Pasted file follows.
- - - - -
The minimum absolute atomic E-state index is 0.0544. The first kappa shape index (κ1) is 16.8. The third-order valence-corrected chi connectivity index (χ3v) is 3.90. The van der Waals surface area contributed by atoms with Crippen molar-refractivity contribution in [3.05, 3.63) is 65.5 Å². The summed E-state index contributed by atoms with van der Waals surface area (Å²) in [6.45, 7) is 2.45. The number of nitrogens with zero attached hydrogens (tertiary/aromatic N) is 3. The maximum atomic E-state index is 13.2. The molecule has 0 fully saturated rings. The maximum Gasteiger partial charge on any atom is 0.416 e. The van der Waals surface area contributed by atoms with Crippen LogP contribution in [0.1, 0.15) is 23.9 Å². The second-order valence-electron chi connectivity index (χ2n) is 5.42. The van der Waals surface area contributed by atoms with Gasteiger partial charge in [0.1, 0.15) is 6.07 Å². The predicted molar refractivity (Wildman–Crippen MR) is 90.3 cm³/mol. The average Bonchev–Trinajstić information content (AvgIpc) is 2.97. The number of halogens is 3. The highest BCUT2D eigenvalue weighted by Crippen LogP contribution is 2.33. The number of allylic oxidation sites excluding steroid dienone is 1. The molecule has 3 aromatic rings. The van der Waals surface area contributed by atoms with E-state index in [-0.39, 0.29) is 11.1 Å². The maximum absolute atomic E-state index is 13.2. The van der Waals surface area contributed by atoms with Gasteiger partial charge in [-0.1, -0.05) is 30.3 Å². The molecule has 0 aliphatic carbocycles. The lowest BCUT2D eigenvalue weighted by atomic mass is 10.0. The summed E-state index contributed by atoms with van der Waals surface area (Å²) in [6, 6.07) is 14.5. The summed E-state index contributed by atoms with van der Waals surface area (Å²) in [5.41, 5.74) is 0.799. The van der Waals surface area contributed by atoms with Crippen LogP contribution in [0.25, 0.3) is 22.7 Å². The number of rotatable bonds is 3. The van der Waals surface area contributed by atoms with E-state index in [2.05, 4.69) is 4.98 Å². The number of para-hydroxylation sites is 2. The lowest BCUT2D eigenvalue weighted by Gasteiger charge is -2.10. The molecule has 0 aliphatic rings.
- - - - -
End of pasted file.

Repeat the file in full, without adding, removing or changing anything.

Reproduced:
The minimum absolute atomic E-state index is 0.0544. The first kappa shape index (κ1) is 16.8. The third-order valence-corrected chi connectivity index (χ3v) is 3.90. The van der Waals surface area contributed by atoms with Crippen molar-refractivity contribution in [3.05, 3.63) is 65.5 Å². The summed E-state index contributed by atoms with van der Waals surface area (Å²) in [6.45, 7) is 2.45. The number of nitrogens with zero attached hydrogens (tertiary/aromatic N) is 3. The maximum atomic E-state index is 13.2. The molecule has 0 fully saturated rings. The maximum Gasteiger partial charge on any atom is 0.416 e. The van der Waals surface area contributed by atoms with Crippen LogP contribution in [0.1, 0.15) is 23.9 Å². The second-order valence-electron chi connectivity index (χ2n) is 5.42. The van der Waals surface area contributed by atoms with Gasteiger partial charge in [0.1, 0.15) is 6.07 Å². The predicted molar refractivity (Wildman–Crippen MR) is 90.3 cm³/mol. The average Bonchev–Trinajstić information content (AvgIpc) is 2.97. The number of halogens is 3. The highest BCUT2D eigenvalue weighted by Crippen LogP contribution is 2.33. The number of allylic oxidation sites excluding steroid dienone is 1. The molecule has 3 aromatic rings. The van der Waals surface area contributed by atoms with E-state index in [-0.39, 0.29) is 11.1 Å². The maximum absolute atomic E-state index is 13.2. The van der Waals surface area contributed by atoms with Gasteiger partial charge in [-0.1, -0.05) is 30.3 Å². The molecule has 0 aliphatic carbocycles. The lowest BCUT2D eigenvalue weighted by atomic mass is 10.0. The summed E-state index contributed by atoms with van der Waals surface area (Å²) in [6, 6.07) is 14.5. The summed E-state index contributed by atoms with van der Waals surface area (Å²) in [5.41, 5.74) is 0.799. The van der Waals surface area contributed by atoms with Crippen LogP contribution in [0.25, 0.3) is 22.7 Å². The number of rotatable bonds is 3. The van der Waals surface area contributed by atoms with E-state index in [2.05, 4.69) is 4.98 Å². The number of para-hydroxylation sites is 2. The lowest BCUT2D eigenvalue weighted by Gasteiger charge is -2.10. The molecule has 0 aliphatic rings.